posted by Zach Moning ON
Apr 22, 2022
The outdoor stage at the 2021's Cincinnati Fringe Festival | Photo credit: Jeff Burkle
BLINK®, illuminated by ArtsWave, returns to the Cincinnati region October 13-16, 2022. While it is the biggest event in terms of attendance in Cincinnati history, it is far from the only major recurring arts and cultural event. In 2022,
BLINK headlines an impressive lineup of arts festivals and special events that enliven local neighborhoods and put Cincinnati on the map.
That lineup is already well underway. From April 6-10, the Contemporary Arts Center hosted its third annual This Time Tomorrow performing arts festival. Just a month later, Cincinnati Ballet concludes its ongoing season by launching the new Bold Moves
Festival from May 12-22. Bold Moves turns what was once a single event into six rotating mainstage productions, plus guest artists, talks, dance classes, after-parties and more. The May Festival, the oldest continuous choral festival in the Western
Hemisphere, returns to Music Hall from May 20-22.
From June 3-18, the Know Theatre of Cincinnati fills Over-the-Rhine with innovative, adventurous theatrical experiences through the Cincinnati Fringe Festival. After two years of all virtual and outdoor events, this year marks a return to form in many
ways for the festival. The Know will reopen its main stage as an in-person venue for the first time since 2019. The neighboring Art Academy of Cincinnati will also return to Fringe, offering five rooms for performance venues.
"Back to normal" could never quite describe a festival that bills itself as "Kinda weird. Like You." For example, this year, the outdoor stage not only remains, but it will expand into a community gathering space. Fringe producer Katie Hartman explains,
"We learned a lot from bringing productions outside. It's important that we have a place to gather that is open and inviting." To foster than atmosphere, the outdoor space will have no fences or barriers. Every event and performance there will
be free, and as long as the sun is up, appropriate for all ages.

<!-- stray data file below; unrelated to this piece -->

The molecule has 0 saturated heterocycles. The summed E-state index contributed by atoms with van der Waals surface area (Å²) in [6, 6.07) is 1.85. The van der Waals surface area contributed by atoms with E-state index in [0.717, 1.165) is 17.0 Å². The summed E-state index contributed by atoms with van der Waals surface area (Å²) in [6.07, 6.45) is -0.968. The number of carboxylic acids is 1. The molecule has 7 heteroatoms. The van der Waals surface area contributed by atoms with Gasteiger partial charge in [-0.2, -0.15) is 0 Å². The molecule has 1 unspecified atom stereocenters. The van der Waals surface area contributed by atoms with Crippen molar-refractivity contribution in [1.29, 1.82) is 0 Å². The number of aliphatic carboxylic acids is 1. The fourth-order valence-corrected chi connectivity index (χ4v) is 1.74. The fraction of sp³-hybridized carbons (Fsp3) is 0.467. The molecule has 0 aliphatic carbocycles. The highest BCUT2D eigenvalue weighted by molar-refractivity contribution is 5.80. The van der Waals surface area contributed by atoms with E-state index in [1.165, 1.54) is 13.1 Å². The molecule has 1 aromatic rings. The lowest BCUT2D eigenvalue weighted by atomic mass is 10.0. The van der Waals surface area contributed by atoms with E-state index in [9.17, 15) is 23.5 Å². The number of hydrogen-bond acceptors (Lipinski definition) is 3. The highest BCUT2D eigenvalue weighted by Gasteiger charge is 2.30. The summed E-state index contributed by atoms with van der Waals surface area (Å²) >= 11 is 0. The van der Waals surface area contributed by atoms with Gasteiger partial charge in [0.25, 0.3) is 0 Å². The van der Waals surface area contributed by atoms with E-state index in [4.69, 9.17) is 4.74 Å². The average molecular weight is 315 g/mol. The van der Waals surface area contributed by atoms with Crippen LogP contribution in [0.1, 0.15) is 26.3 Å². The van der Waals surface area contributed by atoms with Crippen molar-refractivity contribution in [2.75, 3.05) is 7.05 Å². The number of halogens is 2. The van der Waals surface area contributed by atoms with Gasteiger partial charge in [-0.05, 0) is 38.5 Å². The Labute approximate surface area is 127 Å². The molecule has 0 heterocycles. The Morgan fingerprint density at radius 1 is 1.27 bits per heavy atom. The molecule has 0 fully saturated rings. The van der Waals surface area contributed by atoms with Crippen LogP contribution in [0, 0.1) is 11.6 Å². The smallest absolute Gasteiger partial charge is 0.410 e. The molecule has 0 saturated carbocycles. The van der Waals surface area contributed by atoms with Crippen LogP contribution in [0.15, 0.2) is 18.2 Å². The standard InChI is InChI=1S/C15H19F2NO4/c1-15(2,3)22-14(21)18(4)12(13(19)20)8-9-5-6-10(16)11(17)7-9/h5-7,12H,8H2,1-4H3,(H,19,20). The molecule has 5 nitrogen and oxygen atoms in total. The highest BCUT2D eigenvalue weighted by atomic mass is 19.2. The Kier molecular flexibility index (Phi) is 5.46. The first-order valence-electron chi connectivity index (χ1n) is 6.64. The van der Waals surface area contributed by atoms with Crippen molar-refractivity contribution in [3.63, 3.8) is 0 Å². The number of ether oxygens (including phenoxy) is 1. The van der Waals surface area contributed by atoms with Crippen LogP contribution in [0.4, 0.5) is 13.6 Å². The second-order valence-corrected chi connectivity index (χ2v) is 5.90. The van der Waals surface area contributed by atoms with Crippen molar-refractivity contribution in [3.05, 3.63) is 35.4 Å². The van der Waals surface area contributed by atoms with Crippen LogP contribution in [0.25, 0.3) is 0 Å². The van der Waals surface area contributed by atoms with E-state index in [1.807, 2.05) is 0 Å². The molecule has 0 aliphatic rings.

Cincy Fringe also hopes to offer new ways to engage local businesses. Cincinnati is one of only 27 cities in the United States to host a Fringe Festival. Artists and patrons alike visit from out of town to take part. Hartman comments, "[Theater] is fueled
by collaboration. Artists are passionate about the things they discover…we can expose so many patrons to what Cincinnati has to offer in ways they might not even be thinking of."
The Over-the-Rhine International Film Festival, produced by LADD, runs July 7-10, a few weeks after Fringe concludes. According to TT Stern-Enzi, the Film Festival's artistic director, last year's edition "catapulted us in some surprising
ways." For one thing, the hybrid in-person and virtual format quickly proved important to fulfilling LADD's mission to empower all people with developmental disabilities to live, work and connect. There are around 16 ReelAbilities Festivals
in the U.S., but, as Stern-Enzi points out, that leaves millions of Americans with disabilities out — especially those with mobility limitations. The virtual attendance option, he concludes, is here to stay.
Another boon for the festival in 2021 was the lineup itself, which consisted of close to 45 films, either selected from nearly 400 submissions or curated by festival organizers. The film chosen to headline their closing night, weeks before it premiered
on Apple TV+, was "Coda." That selection gave Cincinnati the distinction of hosting the only film festival outside of Sundance to showcase the winner of this year's Academy Award for Best Picture. "Based on the reputation we've been able to
build, we have some really strong titles this year," Stern-Enzi says, stressing that the selection process strives to give diverse audiences a chance to see their own stories represented on screen.
Just after the OTR Film Festival, Cincinnati Shakespeare Company (CSC) kicks off their annual FREE Shakespeare in the Park Tour on July 15. It's one of the nation's largest summer Shakespeare offerings, attracting more than 10,000 visitors
to over 50 parks each year, according to CSC's director of marketing and data analytics Jeanna Vella. The far reach of the series means that almost 70% of their audiences are in neighborhoods with little or no available arts experiences. This
year, the tour features a single production: Shakespeare's "Twelfth Night." With only one title to plan for, Vella notes that audiences can expect even more production value behind each performance.
Throughout the year, artists and arts organizations present festivals and special engagements that make the Cincinnati region uniquely vibrant. The creative infrastructure the sector cultivates helps make one-of-a-kind experiences like BLINK possible.
To help keep that infrastructure healthy, make your gift to the annual ArtsWave Campaign at artswave.org/give.
BLINK is a trademark of the Carol Ann and Ralph V. Haile, Jr./U.S. Bank Foundation exclusively licensed by the Cincinnati USA Regional Chamber.